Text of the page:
Each type of opcode has a mnemonic. In the typical assembly language style, streams of ROOL bytecodes can be represented by their mnemonics followed by any operand values.
All computation in the virtual machine is centred on the operand stack. Because the virtual machine has no registers for storing arbitrary values, everything must be pushed onto the stack before it can be used in a calculation. Bytecode instructions therefore operate primarily on the operand stack.
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The ROOL Stack Area is composed by instances of FrameInfo. An instance of FrameInfo contains the state of one ROOL method invocation. When a method is invoked, the virtual machine creates a new frame onto that ROOLs FrameList (Figure 9). When the method completes, the virtual machine discards the frame for that method.
A list of instances of the class FrameList records the order in which the pendent methods were invoked (Figure 9). The current frame is indicated by the variable TopFrame. The TopFrame is the item of a list being used by the currently executing method.
The state of a ROOL method invocation includes its own pc register (which points to the methods bytecode list and indicates the next instruction to be executed), its local variables, its operand stack, the parameters with which it was invoked, their return values (if any), and intermediate calculations which are stored at the operand stack. When the ROOL interpreter starts running, the pc value in the initial frame points to the beginning of the bytecode stream which represents the command c in terms of virtual machine instructions. The execution ends when the pc reaches a null bytecode value. During the execution of the code in the initial frame, the control flow may pass to other frames, according to the method call invocations, as already explained.
Each instance of FrameInfo (Figure 10) consists of three sections - the operand stack, the execution environment, and the local variables. Local variables and the operand stack are also stored as lists.
Pushing a value onto the operand stack of the current FrameInfo is the same as creating a new instance of the operand item (OpStackInfo), set a value in its data field, and link this new item to the top (TopOpStack) of the operand stack.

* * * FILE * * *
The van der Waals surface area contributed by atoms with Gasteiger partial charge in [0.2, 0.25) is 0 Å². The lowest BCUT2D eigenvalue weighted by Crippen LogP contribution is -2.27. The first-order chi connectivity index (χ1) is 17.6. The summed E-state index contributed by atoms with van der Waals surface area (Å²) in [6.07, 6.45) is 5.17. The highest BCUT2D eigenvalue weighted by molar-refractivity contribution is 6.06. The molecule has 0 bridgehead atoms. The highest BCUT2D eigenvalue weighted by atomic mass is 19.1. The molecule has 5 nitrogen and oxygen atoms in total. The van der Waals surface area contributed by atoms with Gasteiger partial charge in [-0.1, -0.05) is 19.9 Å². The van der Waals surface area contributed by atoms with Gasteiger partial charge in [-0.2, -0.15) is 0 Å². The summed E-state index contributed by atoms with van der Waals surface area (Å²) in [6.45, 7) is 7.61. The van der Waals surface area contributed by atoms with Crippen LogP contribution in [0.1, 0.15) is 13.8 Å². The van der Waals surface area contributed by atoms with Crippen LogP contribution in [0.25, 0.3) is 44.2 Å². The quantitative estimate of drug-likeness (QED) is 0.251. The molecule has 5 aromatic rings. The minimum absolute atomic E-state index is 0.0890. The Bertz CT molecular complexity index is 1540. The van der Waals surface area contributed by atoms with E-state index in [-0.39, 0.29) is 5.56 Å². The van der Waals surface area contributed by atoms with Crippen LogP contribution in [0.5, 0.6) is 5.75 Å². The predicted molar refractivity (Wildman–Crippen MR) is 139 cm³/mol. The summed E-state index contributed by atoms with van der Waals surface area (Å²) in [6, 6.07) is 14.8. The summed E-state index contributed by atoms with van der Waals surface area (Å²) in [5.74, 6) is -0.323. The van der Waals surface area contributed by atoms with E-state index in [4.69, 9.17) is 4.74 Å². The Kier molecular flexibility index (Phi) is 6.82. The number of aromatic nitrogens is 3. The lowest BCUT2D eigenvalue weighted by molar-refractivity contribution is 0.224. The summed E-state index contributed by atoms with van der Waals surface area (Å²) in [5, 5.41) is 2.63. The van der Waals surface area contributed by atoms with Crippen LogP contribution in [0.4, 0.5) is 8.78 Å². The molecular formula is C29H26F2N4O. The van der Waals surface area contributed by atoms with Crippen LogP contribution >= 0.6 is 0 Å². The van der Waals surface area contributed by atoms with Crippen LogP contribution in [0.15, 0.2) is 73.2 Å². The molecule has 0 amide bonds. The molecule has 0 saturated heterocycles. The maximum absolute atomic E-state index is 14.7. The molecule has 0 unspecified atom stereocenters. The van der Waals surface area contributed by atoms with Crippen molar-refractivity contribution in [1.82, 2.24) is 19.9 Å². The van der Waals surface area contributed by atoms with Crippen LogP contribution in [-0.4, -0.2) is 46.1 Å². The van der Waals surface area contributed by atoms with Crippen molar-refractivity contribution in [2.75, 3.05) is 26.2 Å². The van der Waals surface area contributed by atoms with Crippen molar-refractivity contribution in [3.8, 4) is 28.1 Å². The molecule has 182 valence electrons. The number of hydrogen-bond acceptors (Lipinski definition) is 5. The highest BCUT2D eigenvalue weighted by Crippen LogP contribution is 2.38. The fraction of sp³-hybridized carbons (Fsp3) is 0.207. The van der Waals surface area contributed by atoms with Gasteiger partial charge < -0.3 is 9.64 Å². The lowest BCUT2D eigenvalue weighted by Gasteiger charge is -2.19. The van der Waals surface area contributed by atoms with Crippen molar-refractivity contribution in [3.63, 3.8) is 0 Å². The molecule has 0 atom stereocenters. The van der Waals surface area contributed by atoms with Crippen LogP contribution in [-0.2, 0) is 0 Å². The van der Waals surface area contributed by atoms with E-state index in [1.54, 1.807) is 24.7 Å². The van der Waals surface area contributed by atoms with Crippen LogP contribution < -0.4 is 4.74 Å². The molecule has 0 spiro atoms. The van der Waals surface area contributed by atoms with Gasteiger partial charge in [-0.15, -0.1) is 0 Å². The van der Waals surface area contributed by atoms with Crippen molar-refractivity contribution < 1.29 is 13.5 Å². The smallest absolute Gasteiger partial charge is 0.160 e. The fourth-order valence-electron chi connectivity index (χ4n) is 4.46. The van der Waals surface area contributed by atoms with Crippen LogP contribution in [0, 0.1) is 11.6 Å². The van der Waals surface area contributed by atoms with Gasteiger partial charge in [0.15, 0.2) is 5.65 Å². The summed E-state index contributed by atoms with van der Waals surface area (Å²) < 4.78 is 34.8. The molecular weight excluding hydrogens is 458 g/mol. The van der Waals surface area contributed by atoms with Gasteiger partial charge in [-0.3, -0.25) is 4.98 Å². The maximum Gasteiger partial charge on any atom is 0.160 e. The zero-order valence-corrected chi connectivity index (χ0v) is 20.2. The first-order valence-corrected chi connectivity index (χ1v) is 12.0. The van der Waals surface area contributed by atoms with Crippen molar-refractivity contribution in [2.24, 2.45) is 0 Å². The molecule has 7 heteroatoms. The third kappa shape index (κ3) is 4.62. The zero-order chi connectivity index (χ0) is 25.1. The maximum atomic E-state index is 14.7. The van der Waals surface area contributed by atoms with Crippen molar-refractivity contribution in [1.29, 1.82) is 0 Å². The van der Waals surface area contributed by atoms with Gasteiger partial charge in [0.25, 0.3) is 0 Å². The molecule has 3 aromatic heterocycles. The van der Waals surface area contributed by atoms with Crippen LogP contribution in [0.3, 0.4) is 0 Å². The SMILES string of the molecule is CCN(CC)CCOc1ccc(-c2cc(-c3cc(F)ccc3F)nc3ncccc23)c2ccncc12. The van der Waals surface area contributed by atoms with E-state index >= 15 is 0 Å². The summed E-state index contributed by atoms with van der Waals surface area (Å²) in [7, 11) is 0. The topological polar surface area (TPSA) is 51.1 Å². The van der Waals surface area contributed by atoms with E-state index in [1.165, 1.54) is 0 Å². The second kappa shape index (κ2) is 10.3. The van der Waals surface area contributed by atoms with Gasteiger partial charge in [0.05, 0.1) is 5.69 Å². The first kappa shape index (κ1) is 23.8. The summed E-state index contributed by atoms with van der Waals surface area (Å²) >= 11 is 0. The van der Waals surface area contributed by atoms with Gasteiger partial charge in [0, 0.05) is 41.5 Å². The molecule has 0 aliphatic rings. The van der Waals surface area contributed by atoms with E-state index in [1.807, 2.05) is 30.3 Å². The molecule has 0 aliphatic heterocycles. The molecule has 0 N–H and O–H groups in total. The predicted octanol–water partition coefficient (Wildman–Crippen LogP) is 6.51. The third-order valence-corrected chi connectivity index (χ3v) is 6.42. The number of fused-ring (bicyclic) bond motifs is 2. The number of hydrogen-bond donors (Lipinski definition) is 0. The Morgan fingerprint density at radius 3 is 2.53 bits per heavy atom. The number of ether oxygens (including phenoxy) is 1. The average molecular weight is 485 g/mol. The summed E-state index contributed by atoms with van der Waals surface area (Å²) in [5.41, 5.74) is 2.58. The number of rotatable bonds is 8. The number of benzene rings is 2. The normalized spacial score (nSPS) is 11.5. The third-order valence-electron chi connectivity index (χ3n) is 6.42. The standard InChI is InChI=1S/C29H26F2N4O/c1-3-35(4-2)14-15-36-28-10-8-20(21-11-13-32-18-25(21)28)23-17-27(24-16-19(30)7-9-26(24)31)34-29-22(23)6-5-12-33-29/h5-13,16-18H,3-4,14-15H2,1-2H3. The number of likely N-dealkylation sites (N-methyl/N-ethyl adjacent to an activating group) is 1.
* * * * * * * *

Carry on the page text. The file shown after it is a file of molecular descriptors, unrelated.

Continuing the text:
All instances of LocalList are created when the method is invoked. The local variables values can be updated, but no new local variable can be created. during the execution of the code in the current frame.
After the invoke opcode there is an index of an entry in the constant pool of the class whose method is currently executing. This entry is an instance of CpentryMethodref and contains the name (MtdName) of the method to be executed and its descriptor.
Figure 11: invoking a Method
The actual method run depends on the runtime type of the object the instruction invoke is associated with. Objectref is at the top of the operand stack, and represents a reference to the object whose method is being called. The invoke instruction retrieves the ROOL class for objectref, and searches the list of methods defined by that class and then its superclasses, looking for a method with the same name.
Once a method has been found, a new frame is established on the stack frame. Then the arguments for the method, which are popped from the current operand stack, are placed in local variables of the new frame structure. Objectref is stored in the first element of the local variable list, followed by the arg1, arg2 and so on. Finally, execution continues at the first instruction in the bytecode of the new method.
When the method called by the invoke returns, the results (if any) are placed on the operand stack of the current method and execution continues at the instruction that follows the invoke instruction in the bytecode (Figure 11).
Pushing/Poping local variables onto/from the operand stack
Pushing a local variable onto the stack actually involves moving a value from the local variables section of the stack frame to the operand section. All local variables are instances of the class Object, so they can hold any object reference, including an object that holds integer values (DataInfoInt).
Although ROOL opcodes generally indicate the type of their operands, instead of having several opcodes that push a local variable onto the stack, the virtual machine has just one, the opcode load, no matter if they store references to objects or values of primitive types. Analogously, to pop a value of any type from the top of the stack to a local variable, the virtual machine uses the the opcode store.
Each local variable of a method has a unique index. The local variable section of a method's stack frame can be thought of as list of instances of LocalList. Each element in such list is addressable by the index that immediately follows the opcode load or store.
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An instance of ObjectInfo holds an object created during the execution. Such instance is referenced from the stack frame, more precisely from the stack operand or the local variable list. The memory allocated for an object usually includes two pointers:
Given an object reference, the virtual machine must be able to locate the instance data for the object. In addition, there must be some way to access an object's class data given a reference to the object.